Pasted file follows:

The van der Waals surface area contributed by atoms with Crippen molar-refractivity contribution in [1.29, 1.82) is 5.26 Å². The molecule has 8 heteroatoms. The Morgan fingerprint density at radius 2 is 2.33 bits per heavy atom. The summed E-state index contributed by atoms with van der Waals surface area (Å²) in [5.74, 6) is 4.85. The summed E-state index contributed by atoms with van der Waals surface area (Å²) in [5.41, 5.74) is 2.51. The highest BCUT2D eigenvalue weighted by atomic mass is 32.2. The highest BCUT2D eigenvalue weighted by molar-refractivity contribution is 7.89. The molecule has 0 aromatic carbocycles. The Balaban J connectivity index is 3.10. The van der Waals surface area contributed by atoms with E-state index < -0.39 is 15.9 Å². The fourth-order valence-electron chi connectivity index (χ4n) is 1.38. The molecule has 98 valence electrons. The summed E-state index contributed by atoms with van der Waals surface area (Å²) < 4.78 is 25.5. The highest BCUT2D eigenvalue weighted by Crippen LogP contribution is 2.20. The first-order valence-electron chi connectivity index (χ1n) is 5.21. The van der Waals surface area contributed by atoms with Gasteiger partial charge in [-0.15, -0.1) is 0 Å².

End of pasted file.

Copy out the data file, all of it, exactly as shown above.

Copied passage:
The van der Waals surface area contributed by atoms with Crippen molar-refractivity contribution in [1.29, 1.82) is 5.26 Å². The molecule has 8 heteroatoms. The Morgan fingerprint density at radius 2 is 2.33 bits per heavy atom. The summed E-state index contributed by atoms with van der Waals surface area (Å²) in [5.74, 6) is 4.85. The summed E-state index contributed by atoms with van der Waals surface area (Å²) in [5.41, 5.74) is 2.51. The highest BCUT2D eigenvalue weighted by atomic mass is 32.2. The highest BCUT2D eigenvalue weighted by molar-refractivity contribution is 7.89. The molecule has 0 aromatic carbocycles. The Balaban J connectivity index is 3.10. The van der Waals surface area contributed by atoms with E-state index < -0.39 is 15.9 Å². The fourth-order valence-electron chi connectivity index (χ4n) is 1.38. The molecule has 98 valence electrons. The summed E-state index contributed by atoms with van der Waals surface area (Å²) < 4.78 is 25.5. The highest BCUT2D eigenvalue weighted by Crippen LogP contribution is 2.20. The first-order valence-electron chi connectivity index (χ1n) is 5.21. The van der Waals surface area contributed by atoms with Gasteiger partial charge in [-0.15, -0.1) is 0 Å².